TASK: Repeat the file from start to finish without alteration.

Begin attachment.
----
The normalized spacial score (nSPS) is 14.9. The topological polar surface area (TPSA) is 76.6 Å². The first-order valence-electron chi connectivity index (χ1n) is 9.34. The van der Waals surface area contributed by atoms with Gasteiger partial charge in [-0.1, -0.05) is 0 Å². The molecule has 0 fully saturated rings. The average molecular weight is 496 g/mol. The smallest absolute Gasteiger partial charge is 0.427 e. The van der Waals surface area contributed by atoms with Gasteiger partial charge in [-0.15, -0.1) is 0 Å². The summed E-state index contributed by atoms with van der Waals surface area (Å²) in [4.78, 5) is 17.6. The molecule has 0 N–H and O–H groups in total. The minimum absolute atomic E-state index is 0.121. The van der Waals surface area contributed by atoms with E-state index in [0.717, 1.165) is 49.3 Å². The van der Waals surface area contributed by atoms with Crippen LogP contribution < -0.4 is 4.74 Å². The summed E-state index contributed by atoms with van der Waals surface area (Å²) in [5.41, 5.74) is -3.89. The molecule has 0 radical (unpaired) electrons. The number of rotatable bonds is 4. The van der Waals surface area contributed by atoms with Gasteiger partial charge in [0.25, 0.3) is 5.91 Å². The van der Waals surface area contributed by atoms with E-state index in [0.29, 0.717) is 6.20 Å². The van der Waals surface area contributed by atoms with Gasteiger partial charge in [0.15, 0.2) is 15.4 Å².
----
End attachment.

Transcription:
The normalized spacial score (nSPS) is 14.9. The topological polar surface area (TPSA) is 76.6 Å². The first-order valence-electron chi connectivity index (χ1n) is 9.34. The van der Waals surface area contributed by atoms with Gasteiger partial charge in [-0.1, -0.05) is 0 Å². The molecule has 0 fully saturated rings. The average molecular weight is 496 g/mol. The smallest absolute Gasteiger partial charge is 0.427 e. The van der Waals surface area contributed by atoms with Gasteiger partial charge in [-0.15, -0.1) is 0 Å². The summed E-state index contributed by atoms with van der Waals surface area (Å²) in [4.78, 5) is 17.6. The molecule has 0 N–H and O–H groups in total. The minimum absolute atomic E-state index is 0.121. The van der Waals surface area contributed by atoms with E-state index in [0.717, 1.165) is 49.3 Å². The van der Waals surface area contributed by atoms with Crippen LogP contribution < -0.4 is 4.74 Å². The summed E-state index contributed by atoms with van der Waals surface area (Å²) in [5.41, 5.74) is -3.89. The molecule has 0 radical (unpaired) electrons. The number of rotatable bonds is 4. The van der Waals surface area contributed by atoms with Gasteiger partial charge in [0.25, 0.3) is 5.91 Å². The van der Waals surface area contributed by atoms with E-state index in [0.29, 0.717) is 6.20 Å². The van der Waals surface area contributed by atoms with Gasteiger partial charge in [0.15, 0.2) is 15.4 Å².